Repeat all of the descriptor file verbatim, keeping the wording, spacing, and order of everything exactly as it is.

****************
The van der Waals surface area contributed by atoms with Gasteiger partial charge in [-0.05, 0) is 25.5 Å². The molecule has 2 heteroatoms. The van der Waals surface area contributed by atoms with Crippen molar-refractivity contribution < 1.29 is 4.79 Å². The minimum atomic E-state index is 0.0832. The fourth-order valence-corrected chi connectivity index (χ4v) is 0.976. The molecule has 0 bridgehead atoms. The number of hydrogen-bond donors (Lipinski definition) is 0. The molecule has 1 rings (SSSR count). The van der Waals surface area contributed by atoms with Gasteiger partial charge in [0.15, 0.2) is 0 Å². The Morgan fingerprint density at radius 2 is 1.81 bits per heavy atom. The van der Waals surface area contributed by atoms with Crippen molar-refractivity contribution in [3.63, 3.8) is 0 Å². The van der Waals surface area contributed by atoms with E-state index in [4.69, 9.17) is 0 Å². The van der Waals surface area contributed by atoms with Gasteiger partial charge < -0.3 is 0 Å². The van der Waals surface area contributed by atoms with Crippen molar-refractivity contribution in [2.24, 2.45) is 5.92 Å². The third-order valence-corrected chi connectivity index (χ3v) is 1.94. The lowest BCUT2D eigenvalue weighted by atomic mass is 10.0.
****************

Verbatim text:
The van der Waals surface area contributed by atoms with Gasteiger partial charge in [-0.05, 0) is 25.5 Å². The molecule has 2 heteroatoms. The van der Waals surface area contributed by atoms with Crippen molar-refractivity contribution < 1.29 is 4.79 Å². The minimum atomic E-state index is 0.0832. The fourth-order valence-corrected chi connectivity index (χ4v) is 0.976. The molecule has 0 bridgehead atoms. The number of hydrogen-bond donors (Lipinski definition) is 0. The molecule has 1 rings (SSSR count). The van der Waals surface area contributed by atoms with Gasteiger partial charge in [0.15, 0.2) is 0 Å². The Morgan fingerprint density at radius 2 is 1.81 bits per heavy atom. The van der Waals surface area contributed by atoms with Crippen molar-refractivity contribution in [3.63, 3.8) is 0 Å². The van der Waals surface area contributed by atoms with E-state index in [4.69, 9.17) is 0 Å². The van der Waals surface area contributed by atoms with Gasteiger partial charge < -0.3 is 0 Å². The van der Waals surface area contributed by atoms with Crippen molar-refractivity contribution in [2.24, 2.45) is 5.92 Å². The third-order valence-corrected chi connectivity index (χ3v) is 1.94. The lowest BCUT2D eigenvalue weighted by atomic mass is 10.0.